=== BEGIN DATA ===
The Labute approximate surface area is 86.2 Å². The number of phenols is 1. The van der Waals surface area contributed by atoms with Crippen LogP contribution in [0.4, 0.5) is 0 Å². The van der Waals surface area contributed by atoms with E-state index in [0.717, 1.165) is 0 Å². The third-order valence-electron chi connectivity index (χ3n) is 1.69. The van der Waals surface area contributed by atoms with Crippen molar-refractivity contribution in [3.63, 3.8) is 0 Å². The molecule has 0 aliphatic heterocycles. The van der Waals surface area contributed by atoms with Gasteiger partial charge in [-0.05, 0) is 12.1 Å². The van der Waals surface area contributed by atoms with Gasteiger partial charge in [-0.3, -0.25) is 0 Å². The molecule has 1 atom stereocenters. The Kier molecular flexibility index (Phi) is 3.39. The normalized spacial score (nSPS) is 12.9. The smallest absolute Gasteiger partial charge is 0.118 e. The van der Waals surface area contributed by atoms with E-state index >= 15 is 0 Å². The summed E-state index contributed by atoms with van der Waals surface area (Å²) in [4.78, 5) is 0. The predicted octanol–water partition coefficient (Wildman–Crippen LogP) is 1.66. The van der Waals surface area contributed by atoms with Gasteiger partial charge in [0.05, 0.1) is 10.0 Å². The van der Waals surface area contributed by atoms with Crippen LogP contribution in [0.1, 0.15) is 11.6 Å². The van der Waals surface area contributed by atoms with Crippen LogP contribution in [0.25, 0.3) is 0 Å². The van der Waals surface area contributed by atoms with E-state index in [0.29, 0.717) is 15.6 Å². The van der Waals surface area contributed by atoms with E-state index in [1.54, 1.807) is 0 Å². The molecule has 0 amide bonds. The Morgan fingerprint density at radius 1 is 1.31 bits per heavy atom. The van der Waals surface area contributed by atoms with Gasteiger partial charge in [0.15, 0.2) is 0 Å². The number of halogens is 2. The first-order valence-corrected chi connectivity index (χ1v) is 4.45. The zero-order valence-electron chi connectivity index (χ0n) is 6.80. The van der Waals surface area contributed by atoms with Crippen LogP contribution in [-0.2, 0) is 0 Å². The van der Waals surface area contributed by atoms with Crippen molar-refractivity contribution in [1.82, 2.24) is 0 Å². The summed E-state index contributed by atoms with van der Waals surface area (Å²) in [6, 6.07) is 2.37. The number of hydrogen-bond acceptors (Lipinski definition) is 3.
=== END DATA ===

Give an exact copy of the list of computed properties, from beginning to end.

The Labute approximate surface area is 86.2 Å². The number of phenols is 1. The van der Waals surface area contributed by atoms with Crippen LogP contribution in [0.4, 0.5) is 0 Å². The van der Waals surface area contributed by atoms with E-state index in [0.717, 1.165) is 0 Å². The third-order valence-electron chi connectivity index (χ3n) is 1.69. The van der Waals surface area contributed by atoms with Crippen molar-refractivity contribution in [3.63, 3.8) is 0 Å². The molecule has 0 aliphatic heterocycles. The van der Waals surface area contributed by atoms with Gasteiger partial charge in [-0.05, 0) is 12.1 Å². The van der Waals surface area contributed by atoms with Gasteiger partial charge in [-0.3, -0.25) is 0 Å². The molecule has 1 atom stereocenters. The Kier molecular flexibility index (Phi) is 3.39. The normalized spacial score (nSPS) is 12.9. The smallest absolute Gasteiger partial charge is 0.118 e. The van der Waals surface area contributed by atoms with E-state index >= 15 is 0 Å². The summed E-state index contributed by atoms with van der Waals surface area (Å²) in [4.78, 5) is 0. The predicted octanol–water partition coefficient (Wildman–Crippen LogP) is 1.66. The van der Waals surface area contributed by atoms with Gasteiger partial charge in [0.05, 0.1) is 10.0 Å². The van der Waals surface area contributed by atoms with Crippen LogP contribution in [0.1, 0.15) is 11.6 Å². The van der Waals surface area contributed by atoms with Crippen LogP contribution in [0.25, 0.3) is 0 Å². The van der Waals surface area contributed by atoms with E-state index in [0.29, 0.717) is 15.6 Å². The van der Waals surface area contributed by atoms with E-state index in [1.54, 1.807) is 0 Å². The molecule has 0 amide bonds. The Morgan fingerprint density at radius 1 is 1.31 bits per heavy atom. The van der Waals surface area contributed by atoms with Gasteiger partial charge in [0.15, 0.2) is 0 Å². The number of halogens is 2. The first-order valence-corrected chi connectivity index (χ1v) is 4.45. The zero-order valence-electron chi connectivity index (χ0n) is 6.80. The van der Waals surface area contributed by atoms with Crippen LogP contribution in [-0.2, 0) is 0 Å². The van der Waals surface area contributed by atoms with Crippen molar-refractivity contribution in [1.82, 2.24) is 0 Å². The summed E-state index contributed by atoms with van der Waals surface area (Å²) in [6, 6.07) is 2.37. The number of hydrogen-bond acceptors (Lipinski definition) is 3.